I’ll admit that I was a picky kid. Between three typed pages of food allergies and the mistaken assumption that I was somehow a culinary monarch who had been forced to abdicate her throne instead of justly giving commands in the kitchen about menus, I had a pretty bland palate. But after six years in Southeast Asia, I’ve come a long way. I’ve probably eaten things that you don’t even want to know about. So when I made plans to visit France, I went in with an open mind and an open mouth to devour everything in sight.
We spent a lot of time in cafes because they were easy and because we wanted the experience of lingering over a meal instead of cramming in food and bolting for the door, as is the American way. We ate the staples of cafe food, which brings me to the question: what is it with the French and ham and cheese? You’ve got to work hard for a Southerner to be surprised by an abundance of pork, so after ham and cheese croissants in the morning from the bakery, ham and cheese omelets for lunch, and ham and cheese crepes for dinner, I had to say, enough already! At this pace there’s bound to be a pig shortage. So for our final night in France, we decided to experience hard-core French food.
The seating in the restaurant reminded me of close encounters of the French kind. If you wanted to sample something from your neighbor’s plate, all you had to do was wiggle your fork about four inches to the left and you were bound to spear something. Of course, illiteracy in the local language makes it difficult to eavesdrop, so our ignorance gave the other guests an uncharacteristic privacy that they don’t often enjoy. In order to compensate for this complimentary perk, I evened the score by bringing a lovely cough to the vicinity. I was nursing a French cold that was furious at being trapped in an American host. I could just picture it floating around my bloodstream, sneering at my English-speaking antibodies and demanding red wine.
Lauren and I each decided to order a set menu for three courses, so all that remained was to choose our options from a menu that had no translations. Lauren pressed our waiter for any English info that she could squeeze out of him, but I wanted to live life on the edge. So after willfully choosing the snails, one of the few words I knew, I simply stabbed at an item under the list of entrees that looked pretty in writing. After scribbling down Lauren’s order of goose liver and fish, he pointed to me and said in English, “You order, uh, … kidneys. You want kidneys?”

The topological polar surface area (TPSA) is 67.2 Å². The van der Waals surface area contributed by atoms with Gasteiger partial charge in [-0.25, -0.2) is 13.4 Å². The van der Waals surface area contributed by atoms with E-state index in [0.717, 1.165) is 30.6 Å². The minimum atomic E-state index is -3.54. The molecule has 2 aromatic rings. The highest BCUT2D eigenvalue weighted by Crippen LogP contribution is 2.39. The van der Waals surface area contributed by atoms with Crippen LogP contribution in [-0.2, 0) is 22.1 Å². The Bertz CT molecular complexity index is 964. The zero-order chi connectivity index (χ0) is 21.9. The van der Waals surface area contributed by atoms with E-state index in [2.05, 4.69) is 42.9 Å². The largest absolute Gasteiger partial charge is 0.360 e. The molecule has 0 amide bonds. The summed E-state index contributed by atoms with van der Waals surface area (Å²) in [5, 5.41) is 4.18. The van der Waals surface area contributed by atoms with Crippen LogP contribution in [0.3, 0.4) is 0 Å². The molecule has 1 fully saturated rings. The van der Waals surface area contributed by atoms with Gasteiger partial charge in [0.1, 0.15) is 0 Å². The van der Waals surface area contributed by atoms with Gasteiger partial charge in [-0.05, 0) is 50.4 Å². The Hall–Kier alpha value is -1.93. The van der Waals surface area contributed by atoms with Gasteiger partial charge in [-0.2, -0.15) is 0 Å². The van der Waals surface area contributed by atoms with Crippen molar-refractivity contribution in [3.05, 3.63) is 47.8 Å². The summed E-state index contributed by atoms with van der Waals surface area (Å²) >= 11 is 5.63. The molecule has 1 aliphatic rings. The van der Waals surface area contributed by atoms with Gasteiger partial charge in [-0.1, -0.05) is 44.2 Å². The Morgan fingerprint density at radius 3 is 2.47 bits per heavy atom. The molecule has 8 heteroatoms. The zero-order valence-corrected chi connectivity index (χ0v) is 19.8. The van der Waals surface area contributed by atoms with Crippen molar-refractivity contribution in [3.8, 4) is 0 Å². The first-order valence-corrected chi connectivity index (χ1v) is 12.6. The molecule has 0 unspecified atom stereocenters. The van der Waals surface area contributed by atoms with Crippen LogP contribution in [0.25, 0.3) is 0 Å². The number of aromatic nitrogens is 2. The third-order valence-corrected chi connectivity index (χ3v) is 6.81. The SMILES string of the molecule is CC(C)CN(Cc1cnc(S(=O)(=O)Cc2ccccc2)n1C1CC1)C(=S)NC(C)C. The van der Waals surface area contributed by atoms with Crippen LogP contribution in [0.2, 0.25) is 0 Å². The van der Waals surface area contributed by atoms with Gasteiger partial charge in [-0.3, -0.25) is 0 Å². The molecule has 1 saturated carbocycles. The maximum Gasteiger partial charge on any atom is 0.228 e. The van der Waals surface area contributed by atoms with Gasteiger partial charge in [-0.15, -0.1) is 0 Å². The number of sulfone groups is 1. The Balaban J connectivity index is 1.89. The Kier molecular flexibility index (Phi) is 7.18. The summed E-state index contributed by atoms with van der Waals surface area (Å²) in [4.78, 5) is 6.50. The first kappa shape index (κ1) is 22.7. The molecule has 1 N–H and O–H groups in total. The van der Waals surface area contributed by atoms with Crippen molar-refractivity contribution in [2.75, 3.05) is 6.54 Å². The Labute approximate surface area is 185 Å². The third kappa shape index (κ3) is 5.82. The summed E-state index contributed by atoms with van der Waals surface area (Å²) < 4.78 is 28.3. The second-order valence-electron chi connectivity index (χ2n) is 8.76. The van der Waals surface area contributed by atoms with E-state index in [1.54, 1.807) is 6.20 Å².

Now that he mentioned it, not really, but I decided to let adventure trump skittishness, so I said, “Sure.”
He walked away, and Lauren laughed. “I can’t believe you ordered that! What if you hate it?”
“I’ve eaten plenty of meals that I hated, and I’m not obligated to finish this one.”
Soon, the food started rolling out of the kitchen, and Lauren and I had goose liver and snails before us. We sampled each dish, and while the liver wasn’t bad, I didn’t care for the snails. Sure, the flavor was nice, but when you started chewing and got right down to it, you were still grinding up garden inhabitants between your teeth. While I’ve never been opposed to a carnivorous lifestyle, I did feel the urge to run out and buy a Save the Snails t-shirt.
The kidneys were served over a bed of fettuccine, and given that I ate almost all of them, this reinforces my theory that anything is better with pasta. I’m pretty sure they could have brought me tree bark over bow ties, and I could have made a decent showing. I said this to Lauren who started laughing, which, in turn, made me laugh; and then I started coughing like someone with the bubonic plague.
“Stop making me laugh, Lauren. I’m about to hack up a lung, and the last thing we need is another organ on the table.”
The waiter poked his head around the corner and brought our desserts. Mine was a chocolate cake covered in a sauce that could right many of the wrongs in the world. At the very least, it healed the wounds inflicted by garden refugees.
© 2013 – Traci Carver